Recent Recoll versions are available as binary packages for Windows and the most popular Linux distributions. On Ubuntu, for example, type the following commands at the prompt to add a Personal Package Archive (PPA) repository for recoll and install both the graphical and command-line interfaces:

#> sudo add-apt-repository ppa:recoll-backports/recoll-1.15-on
#> sudo apt-get update
#> sudo apt-get install recoll -y

(Don't be fooled by the 1.15 in the repository name: The command will install the current version of Recoll, whatever it is). After those commands, typing recoll in the desktop search bar will show you the icon that opens the Recoll native GUI. To search at the command prompt or in a shell script, use the command recollq. Use the recollindex command to generate an index.

You must install the Recoll web interface separately. Go to the Github page for the web interface [4], download the archive for your version of Recoll, and unzip it to expand a folder called recoll-webui-master. The file inside the folder called is a mini web server, which you can reach with your browser at the address http://localhost:8080. The mini web server is a bit slow, but it works right away for all the users of the local network, with one (well documented) caveat: You cannot directly open local files from the links in its listings unless you explicitly authorize Firefox to do so (see the box entitled "Authorizing Firefox").

Authorizing Firefox

To authorize Firefox to let you open local files, add the contents of the file examples/firefox-user.js into ~/.mozilla/firefox/<profile>/user.js and restart Firefox.

If you plan to use Recoll on a regular basis, you might wish to configure your Linux system to start it automatically when the system boots. See your Linux distro's documentation for more on configuring an application to launch at system startup.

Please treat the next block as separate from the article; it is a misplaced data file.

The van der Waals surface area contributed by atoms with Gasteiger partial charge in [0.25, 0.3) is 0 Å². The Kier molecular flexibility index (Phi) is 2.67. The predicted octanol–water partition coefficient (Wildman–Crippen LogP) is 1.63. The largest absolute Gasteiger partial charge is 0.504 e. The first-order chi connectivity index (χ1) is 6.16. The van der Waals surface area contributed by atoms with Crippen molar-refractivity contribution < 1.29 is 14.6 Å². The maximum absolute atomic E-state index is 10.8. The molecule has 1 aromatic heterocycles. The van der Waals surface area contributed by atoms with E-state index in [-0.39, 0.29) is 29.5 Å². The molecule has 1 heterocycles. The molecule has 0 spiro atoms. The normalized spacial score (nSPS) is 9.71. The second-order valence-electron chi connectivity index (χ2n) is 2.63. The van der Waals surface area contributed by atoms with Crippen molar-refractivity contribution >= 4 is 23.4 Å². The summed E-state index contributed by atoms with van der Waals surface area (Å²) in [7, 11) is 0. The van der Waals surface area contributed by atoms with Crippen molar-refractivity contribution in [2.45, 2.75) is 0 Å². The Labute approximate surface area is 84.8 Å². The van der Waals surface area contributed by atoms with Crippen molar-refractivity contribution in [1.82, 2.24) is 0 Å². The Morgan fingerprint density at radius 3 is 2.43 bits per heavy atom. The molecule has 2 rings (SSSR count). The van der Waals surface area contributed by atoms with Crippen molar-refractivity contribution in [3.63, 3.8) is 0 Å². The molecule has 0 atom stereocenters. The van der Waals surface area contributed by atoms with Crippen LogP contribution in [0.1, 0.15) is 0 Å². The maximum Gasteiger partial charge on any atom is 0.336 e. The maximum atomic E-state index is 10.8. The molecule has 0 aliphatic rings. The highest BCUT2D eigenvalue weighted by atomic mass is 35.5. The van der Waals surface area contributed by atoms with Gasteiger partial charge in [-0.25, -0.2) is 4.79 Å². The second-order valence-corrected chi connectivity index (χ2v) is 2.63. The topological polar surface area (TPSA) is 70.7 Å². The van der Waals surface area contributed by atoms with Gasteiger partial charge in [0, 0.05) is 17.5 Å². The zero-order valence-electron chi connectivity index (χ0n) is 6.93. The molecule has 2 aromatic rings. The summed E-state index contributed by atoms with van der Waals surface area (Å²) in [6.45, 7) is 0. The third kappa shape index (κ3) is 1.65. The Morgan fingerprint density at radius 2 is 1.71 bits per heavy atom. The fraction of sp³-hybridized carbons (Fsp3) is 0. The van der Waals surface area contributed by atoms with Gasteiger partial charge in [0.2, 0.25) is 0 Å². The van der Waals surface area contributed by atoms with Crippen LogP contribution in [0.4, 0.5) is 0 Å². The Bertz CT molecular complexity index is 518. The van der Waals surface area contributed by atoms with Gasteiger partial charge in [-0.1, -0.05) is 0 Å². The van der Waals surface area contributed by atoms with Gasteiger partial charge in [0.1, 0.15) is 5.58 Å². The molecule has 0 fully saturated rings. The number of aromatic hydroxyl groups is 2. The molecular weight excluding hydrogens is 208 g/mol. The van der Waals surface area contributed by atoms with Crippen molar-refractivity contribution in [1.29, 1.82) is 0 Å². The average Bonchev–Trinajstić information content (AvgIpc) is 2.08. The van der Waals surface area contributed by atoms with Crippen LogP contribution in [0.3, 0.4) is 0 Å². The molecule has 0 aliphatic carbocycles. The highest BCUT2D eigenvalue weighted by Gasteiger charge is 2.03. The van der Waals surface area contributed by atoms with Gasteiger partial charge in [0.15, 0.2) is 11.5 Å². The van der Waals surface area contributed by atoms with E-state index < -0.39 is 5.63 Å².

Indexing Configuration

No search engine is better than its index. Telling Recoll how to create and maintain the index is the most critical part of the configuration (Figure 1).

Figure 1: A detail of the most crucial, but not difficult, Recoll configuration phase: The detailed definition of which files should be indexed, and how.

Recoll has a system-wide configuration file (/usr/share/recoll/examples/recoll.conf on Ubuntu), but each user also gets a personal configuration – with a higher priority. The personal configuration file is stored in $HOME/.recoll/recoll.conf. The first time you start it, the Recoll GUI will ask you how to configure the index and will save your choices in your personal file. Among other things, you may define which files types should be indexed and the default language.

By default, Recoll will only have one index for your whole home directory, but it may handle many, totally independent indexes. The only requirement is that each index has a dedicated configuration directory. The simplest way to make Recoll create a separate configuration and index seems to be to create an empty directory and then start the software from the command line with the -c option pointing to it:

#>mkdir $HOME/.recoll-customconfig
#>recoll -c $HOME/.recoll-customconfig

You can search in more indexes simultaneously by adding them in the Preferences | External Index Dialog of the GUI. Don't forget that, when you search on multiple indexes, Recoll will use all their data, but it will only use the configuration of one index: the default index, or the index explicitly set with the RECOLL_CONFDIR environment variable or the -c option.